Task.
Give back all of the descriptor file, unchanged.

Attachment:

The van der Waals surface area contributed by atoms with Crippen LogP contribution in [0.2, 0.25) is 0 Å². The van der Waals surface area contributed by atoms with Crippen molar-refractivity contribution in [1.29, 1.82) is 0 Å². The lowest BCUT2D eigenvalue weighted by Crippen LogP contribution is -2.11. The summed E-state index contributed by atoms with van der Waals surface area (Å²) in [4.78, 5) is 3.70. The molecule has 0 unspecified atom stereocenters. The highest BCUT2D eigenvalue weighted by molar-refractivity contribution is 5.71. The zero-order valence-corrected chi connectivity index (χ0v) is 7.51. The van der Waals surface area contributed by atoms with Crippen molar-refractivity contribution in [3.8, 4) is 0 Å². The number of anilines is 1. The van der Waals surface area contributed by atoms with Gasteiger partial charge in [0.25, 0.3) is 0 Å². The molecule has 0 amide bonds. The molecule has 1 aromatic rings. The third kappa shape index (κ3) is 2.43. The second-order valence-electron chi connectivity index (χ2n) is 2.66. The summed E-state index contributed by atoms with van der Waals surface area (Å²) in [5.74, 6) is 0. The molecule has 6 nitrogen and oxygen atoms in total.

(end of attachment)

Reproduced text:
The van der Waals surface area contributed by atoms with Crippen LogP contribution in [0.2, 0.25) is 0 Å². The van der Waals surface area contributed by atoms with Crippen molar-refractivity contribution in [1.29, 1.82) is 0 Å². The lowest BCUT2D eigenvalue weighted by Crippen LogP contribution is -2.11. The summed E-state index contributed by atoms with van der Waals surface area (Å²) in [4.78, 5) is 3.70. The molecule has 0 unspecified atom stereocenters. The highest BCUT2D eigenvalue weighted by molar-refractivity contribution is 5.71. The zero-order valence-corrected chi connectivity index (χ0v) is 7.51. The van der Waals surface area contributed by atoms with Crippen molar-refractivity contribution in [3.8, 4) is 0 Å². The number of anilines is 1. The van der Waals surface area contributed by atoms with Gasteiger partial charge in [0.25, 0.3) is 0 Å². The molecule has 0 amide bonds. The molecule has 1 aromatic rings. The third kappa shape index (κ3) is 2.43. The second-order valence-electron chi connectivity index (χ2n) is 2.66. The summed E-state index contributed by atoms with van der Waals surface area (Å²) in [5.74, 6) is 0. The molecule has 6 nitrogen and oxygen atoms in total.